Gardens - Herb Gardening

A passion for lavender

Beckie Fox
Photography by
Bert Klassen

Lavender's dreamy scent is long-standing, but our appreciation of its culinary potential is still growing

Whether you consider lavender a fragrance, a colour, a seasoning or a perennial plant, our love affair with this evocative herb has been long and enduring.

In ancient Egypt and Greece, lavender was used as a perfume and ingredient in incense. In the Middle Ages, it was considered an aphrodisiac. (It was also believed that a sprinkling of lavender on the head of a loved one would keep that person chaste—which seems to fly in the face of its purported aphrodisiac properties!) Touted as well as a cure for lice, toothaches and headaches, lavender was considered quite the all-purpose herb. It was even thought to tame lions and tigers.

Reading through lavender lore, one is less likely to find mention of its culinary use, although it's said that Queen Elizabeth I savoured lavender conserve and a lavender tisane (a herbal infusion sweetened with honey) made from plants grown at her palace. The classic herb mixture Herbes de Provence often includes lavender, as well as rosemary, thyme and bay leaf. It's doubtful, though, that many cookbooks before the 1980s mentioned lavender as a culinary herb. But it's now found in recipes for sweet dishes, infusing them with a citrusy bite, and in savoury dishes, offering a soft hint of flavour similar to rosemary or marjoram.

Growing your own
As with many flourishing romances, challenges abound in our love affair with cultivating lavender, especially in areas where winters are harsh and summers are humid.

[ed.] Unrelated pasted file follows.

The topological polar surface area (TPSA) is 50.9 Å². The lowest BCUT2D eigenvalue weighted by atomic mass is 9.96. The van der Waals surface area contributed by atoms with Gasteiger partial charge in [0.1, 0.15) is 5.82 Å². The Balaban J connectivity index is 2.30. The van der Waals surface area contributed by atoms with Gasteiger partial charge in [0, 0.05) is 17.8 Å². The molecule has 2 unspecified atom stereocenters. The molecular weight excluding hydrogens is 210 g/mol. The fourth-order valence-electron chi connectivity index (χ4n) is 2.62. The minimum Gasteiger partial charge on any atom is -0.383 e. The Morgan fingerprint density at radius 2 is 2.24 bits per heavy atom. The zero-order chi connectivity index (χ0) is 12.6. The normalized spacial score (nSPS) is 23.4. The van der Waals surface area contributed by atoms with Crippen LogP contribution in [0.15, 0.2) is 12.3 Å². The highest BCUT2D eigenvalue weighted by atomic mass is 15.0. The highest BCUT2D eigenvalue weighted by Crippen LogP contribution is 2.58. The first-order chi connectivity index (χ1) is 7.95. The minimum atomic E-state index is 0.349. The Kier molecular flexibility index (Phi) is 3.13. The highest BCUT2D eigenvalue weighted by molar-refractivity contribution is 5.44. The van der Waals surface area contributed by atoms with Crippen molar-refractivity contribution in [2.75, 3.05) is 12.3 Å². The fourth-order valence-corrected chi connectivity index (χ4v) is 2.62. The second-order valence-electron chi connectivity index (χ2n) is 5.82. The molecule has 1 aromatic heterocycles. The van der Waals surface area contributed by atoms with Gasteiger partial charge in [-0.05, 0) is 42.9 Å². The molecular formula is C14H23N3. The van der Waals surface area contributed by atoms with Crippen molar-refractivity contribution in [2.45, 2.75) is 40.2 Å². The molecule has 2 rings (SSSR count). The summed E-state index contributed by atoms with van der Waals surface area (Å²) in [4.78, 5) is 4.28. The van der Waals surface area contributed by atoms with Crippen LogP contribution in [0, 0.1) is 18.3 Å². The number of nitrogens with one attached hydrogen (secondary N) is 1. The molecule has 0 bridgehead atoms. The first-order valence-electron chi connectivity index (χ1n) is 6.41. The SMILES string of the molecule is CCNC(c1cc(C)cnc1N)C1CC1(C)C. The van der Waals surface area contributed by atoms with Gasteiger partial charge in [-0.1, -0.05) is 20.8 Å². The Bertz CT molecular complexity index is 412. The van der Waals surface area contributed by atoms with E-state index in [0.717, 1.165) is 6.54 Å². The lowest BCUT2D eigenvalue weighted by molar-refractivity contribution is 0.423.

"So many people tell me they can't grow lavender, when actually [it's because] they bought cultivars that aren't hardy [for their area]," says Carole Coleman, owner of Tansy Lane Herb Farm in Albert Mines, New Brunswick. (See Lavenders to grow)

Coleman suggests growing borderline-hardy types in protected areas or treating tender varieties as annuals and growing them in pots. "They'll reach a good size in one season," she says.

Here's how to help ensure your relationship with lavender grows smoothly.

  • Choose a site with excellent drainage in full sun that offers protection from wind during winter.
  • In borderline hardy areas, mulch with several centimetres of organic material, such as shredded leaves or compost, over winter. For added protection, erect a windbreak made of burlap attached to sturdy stakes around (but not touching) the plants.
  • If your soil is dense clay, amend with plenty of coarse builder's sand (the kind with various-sized particles); plant in slightly raised beds.
  • Besides having an aversion to "wet feet," lavender also dislikes high humidity, so space plants far enough apart to allow air to easily circulate. Although it's relatively drought-hardy, the herb requires adequate moisture to flower well, but don't overdo it; be sure to let the top few centimetres of soil dry out between waterings.
  • Prune lightly in spring to keep plants tidy and remove winterkill. Remove no more than one-third of a plant at a time; don't cut stems back into woody growth. Plants can also be lightly sheared after flowering to keep them bushy.
  • Most lavender seed is slow and difficult to germinate, with the exception of ‘Lady'. Rooted cuttings or purchased plants are your best option.
  • Even if a few favourite lavender plants succumb after an exceptionally cold or wet winter, it's worth growing them to have that glorious fragrance waft over you on a warm summer day or watch bees and butterflies dance around the distinctive blue wands in the sun. After all, the course of true love never did run smooth.

Top photo: 'Grosso' Lavendin Hybrid


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